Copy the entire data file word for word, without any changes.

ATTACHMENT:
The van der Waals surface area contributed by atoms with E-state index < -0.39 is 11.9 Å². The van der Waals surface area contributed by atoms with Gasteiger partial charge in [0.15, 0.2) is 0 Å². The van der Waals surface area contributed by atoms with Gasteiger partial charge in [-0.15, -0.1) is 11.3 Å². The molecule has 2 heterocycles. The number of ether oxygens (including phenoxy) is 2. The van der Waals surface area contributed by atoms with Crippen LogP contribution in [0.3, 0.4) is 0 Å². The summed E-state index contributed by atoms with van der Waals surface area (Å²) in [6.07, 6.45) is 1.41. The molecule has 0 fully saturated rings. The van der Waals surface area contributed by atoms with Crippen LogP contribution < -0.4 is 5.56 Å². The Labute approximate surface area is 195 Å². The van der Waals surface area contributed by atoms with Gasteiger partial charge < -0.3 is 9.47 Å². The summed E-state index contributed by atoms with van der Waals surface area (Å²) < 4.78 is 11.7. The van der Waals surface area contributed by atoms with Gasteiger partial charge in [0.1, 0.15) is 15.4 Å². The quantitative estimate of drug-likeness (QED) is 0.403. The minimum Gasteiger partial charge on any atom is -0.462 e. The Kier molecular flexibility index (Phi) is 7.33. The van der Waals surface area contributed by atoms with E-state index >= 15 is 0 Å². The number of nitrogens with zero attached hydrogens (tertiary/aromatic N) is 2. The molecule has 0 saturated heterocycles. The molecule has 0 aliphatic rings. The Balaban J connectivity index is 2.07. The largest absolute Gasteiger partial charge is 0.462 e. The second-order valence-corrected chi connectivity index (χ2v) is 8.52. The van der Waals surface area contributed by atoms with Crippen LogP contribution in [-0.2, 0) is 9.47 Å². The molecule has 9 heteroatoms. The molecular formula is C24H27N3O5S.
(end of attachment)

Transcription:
The van der Waals surface area contributed by atoms with E-state index < -0.39 is 11.9 Å². The van der Waals surface area contributed by atoms with Gasteiger partial charge in [0.15, 0.2) is 0 Å². The van der Waals surface area contributed by atoms with Gasteiger partial charge in [-0.15, -0.1) is 11.3 Å². The molecule has 2 heterocycles. The number of ether oxygens (including phenoxy) is 2. The van der Waals surface area contributed by atoms with Crippen LogP contribution in [0.3, 0.4) is 0 Å². The summed E-state index contributed by atoms with van der Waals surface area (Å²) in [6.07, 6.45) is 1.41. The molecule has 0 fully saturated rings. The van der Waals surface area contributed by atoms with Crippen LogP contribution < -0.4 is 5.56 Å². The Labute approximate surface area is 195 Å². The van der Waals surface area contributed by atoms with Gasteiger partial charge < -0.3 is 9.47 Å². The summed E-state index contributed by atoms with van der Waals surface area (Å²) < 4.78 is 11.7. The van der Waals surface area contributed by atoms with Gasteiger partial charge in [0.1, 0.15) is 15.4 Å². The quantitative estimate of drug-likeness (QED) is 0.403. The minimum Gasteiger partial charge on any atom is -0.462 e. The Kier molecular flexibility index (Phi) is 7.33. The van der Waals surface area contributed by atoms with E-state index >= 15 is 0 Å². The number of nitrogens with zero attached hydrogens (tertiary/aromatic N) is 2. The molecule has 0 saturated heterocycles. The molecule has 0 aliphatic rings. The Balaban J connectivity index is 2.07. The largest absolute Gasteiger partial charge is 0.462 e. The second-order valence-corrected chi connectivity index (χ2v) is 8.52. The van der Waals surface area contributed by atoms with Crippen LogP contribution in [-0.2, 0) is 9.47 Å². The molecule has 9 heteroatoms. The molecular formula is C24H27N3O5S.